If you have worked with guitar pedals and audio circuits in general, you may already know how capacitors are used as low/high pass filters. While designing non-distortion guitar pedals (tremolo, reverb, delay, etc.), a designer uses capacitors in some way or the other to make sure that all the amplification and equalization does not bring in any sort of distortion.
The question is how do you filter out distortion?
This article is about one of the most exciting concepts that exploit the beauty of science and math to provide an altogether new way of thinking about circuits.
Before we arrive at the ‘aha-moment’, here’s a little electronics primer so that we’re on the same page.
If you are already good with low pass filters you can skip reading till you see a bold blue text that says ‘skip till here’.
What you see below is called a low pass filter circuit (or to be more precise a passive low pass filter circuit).
Such a filter circuit allows low-frequency signals to pass easily and diminish the higher frequency signals. In other words, all the squeaky sounds will be diminished and the lower-pitched sounds would remain unaltered. For completeness, let’s also quickly discuss how this circuit works.
The impedance (capacitive reactance) of a capacitor is given by-
where f= frequency of the input signal (Hertz or Hz)
and C= The capacitance of the capacitor (Farads or F)
It’s easy to see from the formula if the frequency or the capacitance increases, the capacitor’s impedance decreases. Naturally, the capacitance of the capacitor is not something that can change, so what matters is the frequency. The moment the circuit is fed with a high-frequency signal, the capacitor, with its impedance reduced, happily welcomes the signal to ground, hence reducing the output signal. Notice the circuit is basically, nothing more than a
–SKIP TILL HERE–
A lot of guitar pedals I’ve come across, use such passive low pass filters to apparently cut off noise from signals.
For instance, in the
, we came across a filtering capacitor.
|The filter capacitor is circled in red.
The first thing you should notice is that the capacitor’s value is very small, in fact, its smallest capacitor value in this circuit. Had it been a bigger value, it would drastically reduce the signal’s volume by filtering out lower frequencies as well. If you Google, you can find such capacitors in almost any guitar pedal.
Now, what question exactly are we trying to address?
Have a look at this circuit-
This is the simplest clipping circuit possible. Let’s also have a look at what the output voltmeter reads.
|Click to enlarge
As expected, the output is clipped at almost 0.7 Volts.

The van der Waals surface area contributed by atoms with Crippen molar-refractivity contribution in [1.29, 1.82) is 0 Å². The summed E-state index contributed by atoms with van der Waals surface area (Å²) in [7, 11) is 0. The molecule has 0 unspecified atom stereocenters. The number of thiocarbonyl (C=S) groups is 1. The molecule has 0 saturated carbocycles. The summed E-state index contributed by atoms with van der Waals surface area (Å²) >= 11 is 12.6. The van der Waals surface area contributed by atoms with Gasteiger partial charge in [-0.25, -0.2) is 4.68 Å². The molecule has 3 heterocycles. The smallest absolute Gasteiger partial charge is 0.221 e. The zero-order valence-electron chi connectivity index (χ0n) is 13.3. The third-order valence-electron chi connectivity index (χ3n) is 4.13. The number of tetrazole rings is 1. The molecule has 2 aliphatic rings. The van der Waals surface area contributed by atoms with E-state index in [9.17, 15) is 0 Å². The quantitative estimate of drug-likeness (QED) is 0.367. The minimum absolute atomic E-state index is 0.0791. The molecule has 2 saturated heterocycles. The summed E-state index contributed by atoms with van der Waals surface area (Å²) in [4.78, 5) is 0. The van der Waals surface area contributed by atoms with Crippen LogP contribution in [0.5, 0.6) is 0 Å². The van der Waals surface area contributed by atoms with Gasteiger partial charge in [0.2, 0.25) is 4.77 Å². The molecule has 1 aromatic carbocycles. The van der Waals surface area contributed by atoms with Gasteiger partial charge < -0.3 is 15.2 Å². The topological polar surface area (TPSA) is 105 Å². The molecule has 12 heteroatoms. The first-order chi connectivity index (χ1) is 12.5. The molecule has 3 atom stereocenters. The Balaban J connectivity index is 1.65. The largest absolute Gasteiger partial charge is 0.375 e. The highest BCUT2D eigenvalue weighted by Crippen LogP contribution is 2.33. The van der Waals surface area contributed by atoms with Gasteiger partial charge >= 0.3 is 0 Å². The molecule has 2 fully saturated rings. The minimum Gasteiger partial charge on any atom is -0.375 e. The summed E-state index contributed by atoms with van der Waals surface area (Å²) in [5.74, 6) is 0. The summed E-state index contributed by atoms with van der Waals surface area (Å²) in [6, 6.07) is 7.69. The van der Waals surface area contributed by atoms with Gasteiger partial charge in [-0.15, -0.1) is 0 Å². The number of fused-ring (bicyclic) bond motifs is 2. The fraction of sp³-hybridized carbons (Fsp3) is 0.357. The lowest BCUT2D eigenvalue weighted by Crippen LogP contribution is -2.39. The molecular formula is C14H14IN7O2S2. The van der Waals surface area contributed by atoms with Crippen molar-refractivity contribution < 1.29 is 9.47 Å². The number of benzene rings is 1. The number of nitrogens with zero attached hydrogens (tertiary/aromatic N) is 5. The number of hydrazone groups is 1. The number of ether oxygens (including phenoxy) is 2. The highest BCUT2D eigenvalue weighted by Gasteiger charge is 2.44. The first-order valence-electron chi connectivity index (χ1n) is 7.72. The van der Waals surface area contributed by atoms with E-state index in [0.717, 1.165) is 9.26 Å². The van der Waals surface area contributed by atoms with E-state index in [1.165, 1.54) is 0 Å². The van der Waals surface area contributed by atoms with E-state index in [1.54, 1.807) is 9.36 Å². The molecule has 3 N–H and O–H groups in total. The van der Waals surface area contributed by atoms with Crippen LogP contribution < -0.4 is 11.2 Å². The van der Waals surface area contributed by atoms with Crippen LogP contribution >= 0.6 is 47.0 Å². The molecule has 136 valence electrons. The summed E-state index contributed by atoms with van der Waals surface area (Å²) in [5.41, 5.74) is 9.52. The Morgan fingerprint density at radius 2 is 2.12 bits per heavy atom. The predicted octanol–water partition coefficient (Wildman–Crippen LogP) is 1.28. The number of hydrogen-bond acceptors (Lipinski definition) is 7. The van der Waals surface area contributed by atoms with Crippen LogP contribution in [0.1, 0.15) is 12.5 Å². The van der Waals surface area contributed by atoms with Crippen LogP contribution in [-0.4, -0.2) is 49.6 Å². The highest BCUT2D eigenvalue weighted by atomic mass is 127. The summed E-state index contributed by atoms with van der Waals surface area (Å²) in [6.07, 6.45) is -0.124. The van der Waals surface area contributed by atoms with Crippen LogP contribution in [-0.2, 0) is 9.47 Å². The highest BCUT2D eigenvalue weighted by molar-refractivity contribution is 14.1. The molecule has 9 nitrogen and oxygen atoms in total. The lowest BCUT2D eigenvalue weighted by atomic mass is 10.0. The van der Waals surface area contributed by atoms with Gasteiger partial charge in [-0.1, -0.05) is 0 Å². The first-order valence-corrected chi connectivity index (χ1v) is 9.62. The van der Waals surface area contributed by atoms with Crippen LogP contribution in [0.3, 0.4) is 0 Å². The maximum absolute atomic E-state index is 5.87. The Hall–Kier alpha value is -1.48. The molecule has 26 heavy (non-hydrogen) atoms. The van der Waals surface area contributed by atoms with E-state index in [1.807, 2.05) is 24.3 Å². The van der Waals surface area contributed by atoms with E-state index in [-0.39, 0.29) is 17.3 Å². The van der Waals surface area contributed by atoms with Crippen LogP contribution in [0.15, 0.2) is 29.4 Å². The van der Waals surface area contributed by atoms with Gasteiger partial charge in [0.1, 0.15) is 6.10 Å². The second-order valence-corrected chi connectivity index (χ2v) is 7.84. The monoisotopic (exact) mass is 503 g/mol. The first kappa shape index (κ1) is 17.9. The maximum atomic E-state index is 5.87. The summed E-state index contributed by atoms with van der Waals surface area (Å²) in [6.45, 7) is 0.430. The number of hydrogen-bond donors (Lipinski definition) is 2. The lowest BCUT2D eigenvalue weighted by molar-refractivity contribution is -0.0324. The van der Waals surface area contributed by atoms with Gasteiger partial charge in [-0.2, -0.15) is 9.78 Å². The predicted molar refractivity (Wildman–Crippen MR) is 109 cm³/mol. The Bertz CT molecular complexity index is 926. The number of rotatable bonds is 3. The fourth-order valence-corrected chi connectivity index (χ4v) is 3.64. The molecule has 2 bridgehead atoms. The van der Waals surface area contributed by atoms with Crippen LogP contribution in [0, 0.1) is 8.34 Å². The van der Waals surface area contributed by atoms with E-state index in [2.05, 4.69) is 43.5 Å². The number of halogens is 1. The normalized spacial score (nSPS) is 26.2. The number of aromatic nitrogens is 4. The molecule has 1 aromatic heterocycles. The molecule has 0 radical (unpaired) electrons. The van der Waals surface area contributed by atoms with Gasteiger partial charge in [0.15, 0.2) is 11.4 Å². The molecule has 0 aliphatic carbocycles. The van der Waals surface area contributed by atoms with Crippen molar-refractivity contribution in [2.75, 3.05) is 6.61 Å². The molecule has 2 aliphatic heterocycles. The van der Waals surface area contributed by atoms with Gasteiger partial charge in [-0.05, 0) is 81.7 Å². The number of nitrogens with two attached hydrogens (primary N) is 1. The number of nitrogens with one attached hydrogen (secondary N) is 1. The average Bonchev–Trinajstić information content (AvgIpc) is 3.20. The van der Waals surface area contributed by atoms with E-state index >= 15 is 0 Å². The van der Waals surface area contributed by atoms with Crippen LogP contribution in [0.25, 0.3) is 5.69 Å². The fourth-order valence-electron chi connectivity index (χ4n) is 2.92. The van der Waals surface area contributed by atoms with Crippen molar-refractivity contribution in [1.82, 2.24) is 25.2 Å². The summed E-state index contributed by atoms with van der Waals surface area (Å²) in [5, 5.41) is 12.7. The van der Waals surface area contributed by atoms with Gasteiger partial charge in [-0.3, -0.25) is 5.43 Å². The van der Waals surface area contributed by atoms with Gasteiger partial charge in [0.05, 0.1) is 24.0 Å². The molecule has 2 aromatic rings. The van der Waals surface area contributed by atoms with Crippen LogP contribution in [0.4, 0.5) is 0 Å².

Let’s say this is the output of a fuzz/distortion pedal. Now, for some reason, we decide to add a capacitor between the output and ground, so that our circuit would look like this-
Have a look at the output as well-
|Click to enlarge
At this point, you really should be surprised, because what we’ve just managed to do, is obtain the original un-distorted clean signal (as if the signal never went through a fuzz/distortion pedal), although the volume would be drastically lower than the distorted signal. But, that’s what opamps are for!
There are several ways to explain why this happens, one way is to understand how the currents and voltages are behaving in the circuit, and another one is through a beautiful concept from math. I believe the second way is more rewarding in a number of ways and is a much more versatile method.
Let’s finally get to what we’re here for!
Your intuition should tell you that the key difference between the two circuits above is that the second circuit has a LOW PASS FILTER. In some way, by apparently filtering out higher frequencies, we managed to get back the original signal.
But there’s only one signal here that we’re dealing with. This could potentially mean that ‘the one signal’ we are dealing with has two or more parts/components-
1. A high-frequency component
2. A low-frequency component
You should already have a hint of what this is leading to. Having said all this, let’s go through a slightly more formal proof that would elaborate on the idea of multiple components in a single signal.
Below, is a sine curve with some frequency, just like the input signal of a guitar. Henceforth, I’ll be referring to this signal as the original signal.
And now here’s the same signal with 3 times the frequency and 1/3rd of the amplitude.
By adding both of them we get a signal that’s no longer a sine signal but still has the same frequency as the original signal.
This should be the ‘aha-moment’ for you and if it isn’t, no worries, hold tight, the next few steps should give you a clearer view of where this discussion is leading to.
By adding one more signal that’s 5 times the original frequency but has 1/5th of the original amplitude to the above-combined signal, we get-
And by adding a few more signals that are x times the original frequency and have 1/xth of the original amplitude, here’s what the plot looks like!
This kind of squarishness resembles the output of a fuzz/distortion pedal.
What’s interesting is that we’ve landed up with this squarish distorted signal by simply adding scaled sine signals of higher frequencies!
Connecting the dots
This should be enough proof to understand that the distorted signal is nothing but a bunch of higher frequency sine waves added to the original signal. If you remove all the high-frequency components, what do you get back??
And hence the entire low-pass-filter story…
This wonderfully elegant concept we’ve discussed all the way is called the Fourier series. And t
his is a gripping video
that exploits this concept to make entire drawings using just sine waves(Fourier series!).
As a bonus, any signal can be decomposed into its constituent sine waves by a little mathematics known as the Fourier transform.
All feedback is highly appreciated, whether positive or negative 🙂